This guide will show you how to use the graphic editor of Scratch in vector mode. It is easy, and makes drawing very simple. You can find the images of this guide in this Scratch project:
If you haven't tried Scratch yet, click here to get started.
The simplest way to use the vector editor is drawing circles, rectangles, and lines. Click here to get to know these first simple shapes.
Once you master the simple shapes, you can start using the reshape tool to get more advanced ones. Click here to read about the reshape tool.
Are you a master of shapes? Time to make patterns out of them!. Click here to see how to use symmetry and repetition in your images.
First, let us get to the graphic editor of Scratch 3. If you’re already familiar with Scratch, feel free to skip this section.
Go to the Scratch website in your favorite browser (Firefox, Chrome, Opera, Safari, Edge).
If you don’t have an account yet, create one clicking on “Join Scratch”; otherwise click on “Sign in” and enter your username and password.
Click on “Create” to start a new project.
The Scratch online editor appears. If you want to use it in your own language, click on the globe symbol at the top. Right to the globe, you can name your project:
The cat you see is called Scratchie. Click on the Costumes tab to edit her (or his?) costumes. The graphic editor appears.
The editor has two modes: pixel graphics (like Paint, Gimp, and Photoshop), and vector graphics (like InkScape and Illustrator). The vector mode is the default one; we will only use this one in this guide.
Let’s begin with dressing up Scratchie. Click the Fill tool and choose your favorite color using the three sliders.
Click the Circle tool, and draw a horizontal oval shape.
Click the Select tool (arrowhead icon), and drag the oval shape over Scratchie’s forehead.
Draw another, less elongated one, and drag it above the first one. Now Scratchie has a nice cap. Resize the ovals if they are too big or too small dragging them by their corners.
If you prefer hats to caps, you can click the Rectangle icon and draw two rectangles instead.
To make it fancier, you can also rotate the parts of the hat using the curved arrows underneath.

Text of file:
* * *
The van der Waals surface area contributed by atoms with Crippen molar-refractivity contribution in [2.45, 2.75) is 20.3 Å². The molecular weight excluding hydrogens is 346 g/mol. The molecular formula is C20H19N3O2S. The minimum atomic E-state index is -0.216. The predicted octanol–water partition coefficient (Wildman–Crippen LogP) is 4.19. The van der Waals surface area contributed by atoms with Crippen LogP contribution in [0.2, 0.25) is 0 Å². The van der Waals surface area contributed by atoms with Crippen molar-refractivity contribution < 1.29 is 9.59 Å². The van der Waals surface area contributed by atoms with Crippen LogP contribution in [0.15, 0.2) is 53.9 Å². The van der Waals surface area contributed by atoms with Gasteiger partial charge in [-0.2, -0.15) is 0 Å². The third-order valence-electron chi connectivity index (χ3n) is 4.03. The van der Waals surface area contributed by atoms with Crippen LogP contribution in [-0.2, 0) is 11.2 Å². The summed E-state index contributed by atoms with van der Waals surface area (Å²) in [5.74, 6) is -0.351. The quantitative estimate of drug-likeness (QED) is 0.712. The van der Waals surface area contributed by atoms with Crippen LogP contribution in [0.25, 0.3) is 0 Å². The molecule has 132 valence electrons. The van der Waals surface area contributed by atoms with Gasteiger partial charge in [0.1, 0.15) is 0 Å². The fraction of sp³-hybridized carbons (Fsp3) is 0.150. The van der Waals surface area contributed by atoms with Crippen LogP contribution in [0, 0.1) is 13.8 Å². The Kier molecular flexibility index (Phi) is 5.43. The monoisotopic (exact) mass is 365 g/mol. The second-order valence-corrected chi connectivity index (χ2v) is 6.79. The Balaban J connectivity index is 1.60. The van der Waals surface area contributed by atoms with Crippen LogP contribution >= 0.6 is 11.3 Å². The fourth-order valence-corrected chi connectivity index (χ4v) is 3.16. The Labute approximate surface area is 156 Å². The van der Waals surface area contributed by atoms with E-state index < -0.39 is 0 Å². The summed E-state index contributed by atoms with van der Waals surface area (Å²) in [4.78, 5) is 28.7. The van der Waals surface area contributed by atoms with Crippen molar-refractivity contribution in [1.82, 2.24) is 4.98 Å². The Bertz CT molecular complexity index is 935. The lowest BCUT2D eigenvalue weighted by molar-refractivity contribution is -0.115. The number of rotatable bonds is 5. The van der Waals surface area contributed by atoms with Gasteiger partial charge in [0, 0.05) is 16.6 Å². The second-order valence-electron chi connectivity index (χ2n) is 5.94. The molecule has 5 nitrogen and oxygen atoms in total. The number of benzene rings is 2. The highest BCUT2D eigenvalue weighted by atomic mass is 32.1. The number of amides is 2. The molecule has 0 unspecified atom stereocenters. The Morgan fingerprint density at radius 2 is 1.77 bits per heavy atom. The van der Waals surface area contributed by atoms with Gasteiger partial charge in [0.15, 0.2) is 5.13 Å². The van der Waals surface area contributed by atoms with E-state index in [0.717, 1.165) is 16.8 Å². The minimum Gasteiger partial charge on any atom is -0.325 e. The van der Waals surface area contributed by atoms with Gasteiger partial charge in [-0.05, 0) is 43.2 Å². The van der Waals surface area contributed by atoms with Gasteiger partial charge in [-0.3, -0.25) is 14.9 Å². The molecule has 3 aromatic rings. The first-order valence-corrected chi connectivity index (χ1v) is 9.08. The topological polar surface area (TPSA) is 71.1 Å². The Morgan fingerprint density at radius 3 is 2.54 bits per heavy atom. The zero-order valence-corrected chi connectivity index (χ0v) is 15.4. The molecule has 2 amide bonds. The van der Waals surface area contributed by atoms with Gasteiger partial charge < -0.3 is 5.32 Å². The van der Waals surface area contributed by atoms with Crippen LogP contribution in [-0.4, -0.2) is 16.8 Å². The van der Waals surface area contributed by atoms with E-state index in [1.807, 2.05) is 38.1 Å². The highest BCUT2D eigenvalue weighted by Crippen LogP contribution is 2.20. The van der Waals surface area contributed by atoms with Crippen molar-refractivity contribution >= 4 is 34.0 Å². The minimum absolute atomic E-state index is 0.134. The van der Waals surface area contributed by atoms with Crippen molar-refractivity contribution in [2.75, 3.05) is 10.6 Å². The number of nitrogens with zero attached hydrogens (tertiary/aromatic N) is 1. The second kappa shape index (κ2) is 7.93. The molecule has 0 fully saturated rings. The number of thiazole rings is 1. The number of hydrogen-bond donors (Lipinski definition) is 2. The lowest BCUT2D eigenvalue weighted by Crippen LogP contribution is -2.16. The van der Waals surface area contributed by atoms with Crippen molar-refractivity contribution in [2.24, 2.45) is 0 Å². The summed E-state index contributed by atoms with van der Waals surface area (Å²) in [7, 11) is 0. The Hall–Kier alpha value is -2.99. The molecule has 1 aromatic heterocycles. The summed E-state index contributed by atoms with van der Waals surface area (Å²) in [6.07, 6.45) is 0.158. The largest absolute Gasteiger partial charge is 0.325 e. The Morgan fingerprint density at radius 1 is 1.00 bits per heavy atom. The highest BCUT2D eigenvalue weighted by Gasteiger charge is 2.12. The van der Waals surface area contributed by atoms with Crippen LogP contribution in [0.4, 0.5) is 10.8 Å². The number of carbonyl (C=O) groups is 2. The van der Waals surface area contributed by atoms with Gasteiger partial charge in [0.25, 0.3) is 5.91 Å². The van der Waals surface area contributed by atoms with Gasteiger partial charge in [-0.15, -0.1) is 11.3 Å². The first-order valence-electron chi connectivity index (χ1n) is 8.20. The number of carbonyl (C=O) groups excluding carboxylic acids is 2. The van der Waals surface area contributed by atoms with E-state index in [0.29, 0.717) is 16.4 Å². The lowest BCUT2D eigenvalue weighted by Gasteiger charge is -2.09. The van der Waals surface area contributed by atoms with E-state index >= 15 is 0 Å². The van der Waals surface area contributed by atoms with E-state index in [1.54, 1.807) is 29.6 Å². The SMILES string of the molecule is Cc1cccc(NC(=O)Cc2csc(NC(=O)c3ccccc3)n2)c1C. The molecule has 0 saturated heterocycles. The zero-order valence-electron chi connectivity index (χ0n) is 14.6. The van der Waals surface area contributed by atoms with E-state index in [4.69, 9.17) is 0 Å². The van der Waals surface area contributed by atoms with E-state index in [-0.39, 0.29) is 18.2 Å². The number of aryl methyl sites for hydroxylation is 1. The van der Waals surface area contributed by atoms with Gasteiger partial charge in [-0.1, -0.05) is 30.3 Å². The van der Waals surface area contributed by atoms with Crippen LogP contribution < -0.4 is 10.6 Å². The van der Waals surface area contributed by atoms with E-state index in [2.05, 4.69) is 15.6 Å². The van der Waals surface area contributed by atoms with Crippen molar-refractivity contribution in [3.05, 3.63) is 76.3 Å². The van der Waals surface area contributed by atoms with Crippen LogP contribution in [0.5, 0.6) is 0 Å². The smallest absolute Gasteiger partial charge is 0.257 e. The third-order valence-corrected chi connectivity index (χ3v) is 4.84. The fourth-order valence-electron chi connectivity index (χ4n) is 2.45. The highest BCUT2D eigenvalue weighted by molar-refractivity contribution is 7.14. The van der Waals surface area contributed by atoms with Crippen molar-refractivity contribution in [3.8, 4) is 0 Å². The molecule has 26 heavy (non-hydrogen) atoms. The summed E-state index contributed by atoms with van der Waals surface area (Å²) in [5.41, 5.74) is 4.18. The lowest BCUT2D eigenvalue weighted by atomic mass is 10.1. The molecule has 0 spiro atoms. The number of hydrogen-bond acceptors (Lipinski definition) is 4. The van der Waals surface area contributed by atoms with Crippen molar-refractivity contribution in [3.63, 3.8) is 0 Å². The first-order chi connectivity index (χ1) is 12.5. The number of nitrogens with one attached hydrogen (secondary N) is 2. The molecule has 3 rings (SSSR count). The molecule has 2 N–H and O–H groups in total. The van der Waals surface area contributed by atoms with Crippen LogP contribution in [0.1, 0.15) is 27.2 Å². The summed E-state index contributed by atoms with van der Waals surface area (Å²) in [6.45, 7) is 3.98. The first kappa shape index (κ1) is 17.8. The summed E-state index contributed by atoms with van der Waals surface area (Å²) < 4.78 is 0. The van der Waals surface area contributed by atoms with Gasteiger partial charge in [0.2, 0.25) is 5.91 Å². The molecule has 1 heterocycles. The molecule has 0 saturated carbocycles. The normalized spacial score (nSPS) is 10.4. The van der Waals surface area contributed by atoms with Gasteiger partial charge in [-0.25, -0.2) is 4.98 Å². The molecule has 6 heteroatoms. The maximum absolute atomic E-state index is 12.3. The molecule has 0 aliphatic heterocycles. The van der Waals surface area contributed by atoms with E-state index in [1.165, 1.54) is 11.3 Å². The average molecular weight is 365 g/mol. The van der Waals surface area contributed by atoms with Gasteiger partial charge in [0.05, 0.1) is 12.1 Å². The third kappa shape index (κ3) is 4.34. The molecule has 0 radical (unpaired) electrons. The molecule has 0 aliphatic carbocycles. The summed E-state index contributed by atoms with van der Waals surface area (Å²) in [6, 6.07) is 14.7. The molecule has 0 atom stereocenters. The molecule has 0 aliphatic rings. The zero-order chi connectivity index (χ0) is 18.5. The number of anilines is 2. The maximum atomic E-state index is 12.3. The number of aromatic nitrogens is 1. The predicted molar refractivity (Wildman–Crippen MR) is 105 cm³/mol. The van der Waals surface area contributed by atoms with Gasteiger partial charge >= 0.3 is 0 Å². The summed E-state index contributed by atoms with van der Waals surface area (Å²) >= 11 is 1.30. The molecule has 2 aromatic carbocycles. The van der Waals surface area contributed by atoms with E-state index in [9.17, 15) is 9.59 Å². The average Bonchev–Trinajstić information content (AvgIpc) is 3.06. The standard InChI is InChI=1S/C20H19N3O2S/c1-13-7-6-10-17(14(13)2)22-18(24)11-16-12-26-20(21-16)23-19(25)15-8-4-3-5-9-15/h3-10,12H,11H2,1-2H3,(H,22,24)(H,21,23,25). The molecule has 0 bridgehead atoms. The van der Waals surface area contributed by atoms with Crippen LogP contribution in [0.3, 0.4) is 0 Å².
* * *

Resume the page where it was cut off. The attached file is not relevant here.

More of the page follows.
If you change your mind about a color, just click the Fill tool and repaint your shape:
Choosing the transparent option in the Fill tool’s palette you can even add glasses to Scratchie. You can also set the color and the width of the outline. Connect the lenses with straight lines after clicking the Line tool.
And so on; decorate the costume according to your own creative ideas. It is amazing how many things you can draw using just these few shapes: ovals (ellipses), rectangles, and straight lines. Create as many versions as you want.
Is the hair of the girl made of more complex shapes? No, it isn’t! You can see it in a version with outlines.
Let’s dress up Scratchie again, but this time using more complex shapes. Just as before, you can start with an oval shape.
Now click the “Reshape” icon right to “Select”. This lets you move the four blue points on the outline, and thus reshaping the oval.
You can add more points by clicking on the outline. When you select a point, you can choose whether you want it curved or pointed by clicking on the icons above:
Keep adding points until Scratchie gets a crown.
You can add a bit of shading using the gradient options of the Fill tool.
Now let’s add a robe on Scratchie. You can start with two oval shapes, one for each side of the robe.
Reshape it until it starts looking like a robe.
Use the layering tools to move parts in the background or the foreground.
And so on, keep adding new elements until your character is ready.
Sometimes you can spare a lot of work reusing your shapes. For instance, you don’t need to draw all the petals of a flower.
Draw a heart-like shape for your petal. The top needn’t be fully pointed; instead, you can just shorten the two helping lines.
Use your favorite colors to fill it with gradients, and remove the outline by setting its width to 0.
Now select it with the Select tool, and press Ctrl + C and Ctrl + V on your keyboard (if you have a Mac, Cmd + C and Cmd + D), or click the copy and paste tools above the picture. You get a copy of the petal.
Rotate it a bit, and move near the original one.
Keep doing this, until you get a full circle.
If you want perfectly symmetric flower, you can use the Eraser tool to remove the parts of the last petals that cover the first petal. This move is not very easy though, so feel free to skip it.
Another circle in the middle, and the flower is ready.
Now you can select, resize, rotate, copy, and paste the whole flower. It is useful to use the Group tool here, so that the flower becomes a single object.
Let’s add a leaf, once again starting from an oval shape, and then using the Reshape and the Fill tool just as we did before.
Copying and pasting the leaves lets you complete the plant.
Use the Line tool to draw the stems, adding a point in the middle with the Reshape tool to make them curved.
Finally, you can draw a simple backdrop to finalize your sill life.
It’s easy, isn’t it? :)